As a communication student majoring in Journalism and International Studies, I am not your typical museum intern. I applied for an internship at MAAS after a guest lecture by one of the Museum’s curators, who encouraged anyone with an interest in the communication of history or science to apply. I have always been fascinated by history and began my journalism degree with the intent to one day create historical documentaries, so could not let this amazing opportunity pass. During my time at the museum, I have learnt that, as well as holding a wealth of historical artefacts, the Museum’s collection and exhibitions cover a wide range of topics that tell the story of human innovation and social development.
I can recall countless trips to the Museum with my grandmother and siblings. I remember recording our own VHS in the Special FX: secrets behind the screen exhibition in the early 2000’s, and entering the Transport Hall to marvel at the Central Station indicator board and count the number of stations we had passed on our way into the city that day.
MAAS was always a place of wonder for me, and exploring the Museum during my internship one day, I realised that wonder remained as an adult. Inside the King’s Cinema, I was treated to a performance on the Fotoplayer, an early 20th-century invention made to accompany silent films. The Fotoplayer is a self-contained orchestra inside a large piano with leather pulleys and buttons which make the internal instruments sound. The most amazing and magical thing to me however, as an ex-piano student, was that the piano keys played themselves! Another thing that amazed me walking into The Wiggles exhibit was seeing the same Dorothy the Dinosaur mug from my kitchen cupboard sitting in a display case.
For my internship I was placed within the Curatorial team. While this may seem an odd placement for a Journalism student, the Curatorial team holds some of the Museum’s key storytellers and in that way bears many similarities to the kind of journalism I hope one day to pursue. Curators share the Museum’s stories through writing exhibition text and publications about the collection, as well the Museum blogs and Online Collection (where the public can access all 500,000 objects of the Museum’s collection). Throughout my internship I focused on the Inside the Collection blog which covers a range of topics from arts, science and design to exhibitions and a peek behind the scenes.
First, I categorised blog posts from Inside the Collection into eight broad topics and refined the keyword tags (which you can see under the ‘Tags’ heading at the bottom of each post). This meant that posts with similar content were grouped together to make navigation easier for readers, and help them to find other posts they might be interested in. In addition, this helps improve the blog’s automatic recommendations for related posts, which appear at the bottom of each page. For example, at the bottom of this page you will find some suggested posts which are also by other interns. I recommend checking them out, and should you want more they can also be found in the Behind the Scenes category. Over five weeks I categorised approximately 700 posts.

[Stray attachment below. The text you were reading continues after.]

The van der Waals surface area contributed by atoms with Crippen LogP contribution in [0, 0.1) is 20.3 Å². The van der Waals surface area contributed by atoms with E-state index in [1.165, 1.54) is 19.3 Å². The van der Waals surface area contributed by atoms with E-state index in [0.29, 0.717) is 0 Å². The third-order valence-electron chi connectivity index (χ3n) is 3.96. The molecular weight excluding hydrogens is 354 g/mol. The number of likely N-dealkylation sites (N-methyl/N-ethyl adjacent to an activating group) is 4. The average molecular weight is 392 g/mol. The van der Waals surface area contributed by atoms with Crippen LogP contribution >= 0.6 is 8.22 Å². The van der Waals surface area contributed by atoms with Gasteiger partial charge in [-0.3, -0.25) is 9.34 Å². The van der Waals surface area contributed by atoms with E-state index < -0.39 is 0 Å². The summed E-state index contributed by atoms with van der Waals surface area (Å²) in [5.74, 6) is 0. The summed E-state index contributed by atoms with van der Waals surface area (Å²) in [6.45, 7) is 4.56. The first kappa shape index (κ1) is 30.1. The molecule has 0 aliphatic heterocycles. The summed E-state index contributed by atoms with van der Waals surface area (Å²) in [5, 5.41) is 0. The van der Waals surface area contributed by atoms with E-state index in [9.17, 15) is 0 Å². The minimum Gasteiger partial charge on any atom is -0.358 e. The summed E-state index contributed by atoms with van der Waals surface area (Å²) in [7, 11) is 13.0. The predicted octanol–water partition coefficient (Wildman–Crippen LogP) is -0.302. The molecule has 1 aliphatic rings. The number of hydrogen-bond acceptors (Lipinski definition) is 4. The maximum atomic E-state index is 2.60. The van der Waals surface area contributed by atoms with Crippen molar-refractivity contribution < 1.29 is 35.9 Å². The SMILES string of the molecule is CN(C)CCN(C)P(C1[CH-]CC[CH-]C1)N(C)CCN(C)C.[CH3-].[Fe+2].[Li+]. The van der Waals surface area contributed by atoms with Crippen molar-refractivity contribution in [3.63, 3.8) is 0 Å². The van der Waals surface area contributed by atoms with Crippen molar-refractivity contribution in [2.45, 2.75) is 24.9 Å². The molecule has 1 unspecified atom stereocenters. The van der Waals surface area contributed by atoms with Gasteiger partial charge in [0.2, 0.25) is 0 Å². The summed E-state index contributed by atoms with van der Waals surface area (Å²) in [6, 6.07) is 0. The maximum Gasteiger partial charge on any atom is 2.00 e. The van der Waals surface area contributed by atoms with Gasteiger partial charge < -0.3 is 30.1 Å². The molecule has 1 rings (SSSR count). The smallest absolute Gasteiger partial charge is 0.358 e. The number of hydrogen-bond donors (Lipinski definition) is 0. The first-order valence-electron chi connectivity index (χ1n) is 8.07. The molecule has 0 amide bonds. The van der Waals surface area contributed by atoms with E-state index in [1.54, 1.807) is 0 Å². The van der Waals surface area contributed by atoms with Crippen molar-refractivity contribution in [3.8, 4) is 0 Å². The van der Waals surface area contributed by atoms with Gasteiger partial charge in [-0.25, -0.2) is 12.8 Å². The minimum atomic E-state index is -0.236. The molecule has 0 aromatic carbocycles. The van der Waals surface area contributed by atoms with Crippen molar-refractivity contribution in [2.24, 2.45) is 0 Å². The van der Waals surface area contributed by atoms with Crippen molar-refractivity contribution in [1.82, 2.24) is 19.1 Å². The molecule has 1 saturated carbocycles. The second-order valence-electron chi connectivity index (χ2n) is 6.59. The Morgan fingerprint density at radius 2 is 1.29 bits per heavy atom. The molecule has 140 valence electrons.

My second area of focus was improving image accessibility for people who are blind or have low vision, allowing all audiences the opportunity to experience what the Museum has to offer. This was done through something called alternative text (alt text). Alt text is something I have learned should be attributed to every image online. It describes the appearance of the objects, people and/or drawings and text found within an image and is read out by screen reader software. This software reads all the text on a page, including image captions, so it’s important to remember that should be different from the caption (not a duplication as many people do) and should be filled with meaningful and useful information for the reader.
With guidance from my supervisor, Assistant Curator Sarah Reeves, I produced a set of alt text guidelines for the museum staff, to help explain how to write good alt text to make their blog posts more accessible. I then put these guidelines into practice publishing the alt text for images found in the museums ten most popular blog posts. This was a long process full of discussions, re-writes and searching bizarre terms such as “car seat stitching with buttons” in order to get the descriptions as accurate and vivid as possible (I now know this is called button-tufted stitch!).
During my time here, I also met with Mark Harding, Digital Communications Advisor in the Museum’s Communications team. Mark showed me how much careful planning and thought is given to each part of the Museum’s public communications to create content that will appeal to its many visitors and their varied interests, to ultimately reach the right audience. He also introduced me to the Museum’s array of social media pages and the tools used by the Museum to manage these when communicating with our visitors. Overall my internship at MAAS has given me a greater appreciation for the sheer amount of work that occurs behind the scenes to sustain the wonder that I – and I’m sure many others – feel when entering the Museum. Being here has also shown me another way to incorporate my love for history and communicating it into my Journalism degree should those documentaries not work out!
Written by Helena Rainert, Curatorial Intern